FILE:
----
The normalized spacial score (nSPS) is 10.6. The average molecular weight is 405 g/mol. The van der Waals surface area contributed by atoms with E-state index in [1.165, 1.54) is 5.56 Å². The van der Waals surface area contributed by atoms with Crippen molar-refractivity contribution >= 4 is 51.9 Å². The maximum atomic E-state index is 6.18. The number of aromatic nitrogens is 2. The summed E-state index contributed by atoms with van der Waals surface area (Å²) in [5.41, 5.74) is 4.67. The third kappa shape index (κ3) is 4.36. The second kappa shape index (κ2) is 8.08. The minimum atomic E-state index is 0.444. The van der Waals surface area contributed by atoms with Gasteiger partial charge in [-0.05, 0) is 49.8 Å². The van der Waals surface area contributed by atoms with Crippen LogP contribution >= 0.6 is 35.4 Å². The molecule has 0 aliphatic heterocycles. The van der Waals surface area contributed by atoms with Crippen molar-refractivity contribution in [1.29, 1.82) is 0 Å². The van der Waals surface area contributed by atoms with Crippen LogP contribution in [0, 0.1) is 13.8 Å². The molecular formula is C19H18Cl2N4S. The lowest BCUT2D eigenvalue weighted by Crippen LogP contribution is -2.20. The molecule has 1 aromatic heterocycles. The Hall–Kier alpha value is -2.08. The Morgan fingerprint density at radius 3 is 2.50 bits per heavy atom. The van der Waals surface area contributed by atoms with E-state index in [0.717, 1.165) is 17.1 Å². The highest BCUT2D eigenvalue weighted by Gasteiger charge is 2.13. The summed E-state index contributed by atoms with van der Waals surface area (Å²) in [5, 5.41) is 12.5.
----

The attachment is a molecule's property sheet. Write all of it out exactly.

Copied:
The normalized spacial score (nSPS) is 10.6. The average molecular weight is 405 g/mol. The van der Waals surface area contributed by atoms with E-state index in [1.165, 1.54) is 5.56 Å². The van der Waals surface area contributed by atoms with Crippen molar-refractivity contribution >= 4 is 51.9 Å². The maximum atomic E-state index is 6.18. The number of aromatic nitrogens is 2. The summed E-state index contributed by atoms with van der Waals surface area (Å²) in [5.41, 5.74) is 4.67. The third kappa shape index (κ3) is 4.36. The second kappa shape index (κ2) is 8.08. The minimum atomic E-state index is 0.444. The van der Waals surface area contributed by atoms with Gasteiger partial charge in [-0.05, 0) is 49.8 Å². The van der Waals surface area contributed by atoms with Crippen LogP contribution >= 0.6 is 35.4 Å². The molecule has 0 aliphatic heterocycles. The van der Waals surface area contributed by atoms with Crippen molar-refractivity contribution in [1.29, 1.82) is 0 Å². The van der Waals surface area contributed by atoms with Crippen LogP contribution in [0, 0.1) is 13.8 Å². The molecular formula is C19H18Cl2N4S. The lowest BCUT2D eigenvalue weighted by Crippen LogP contribution is -2.20. The molecule has 1 aromatic heterocycles. The Hall–Kier alpha value is -2.08. The Morgan fingerprint density at radius 3 is 2.50 bits per heavy atom. The van der Waals surface area contributed by atoms with E-state index in [0.717, 1.165) is 17.1 Å². The highest BCUT2D eigenvalue weighted by Gasteiger charge is 2.13. The summed E-state index contributed by atoms with van der Waals surface area (Å²) in [5, 5.41) is 12.5.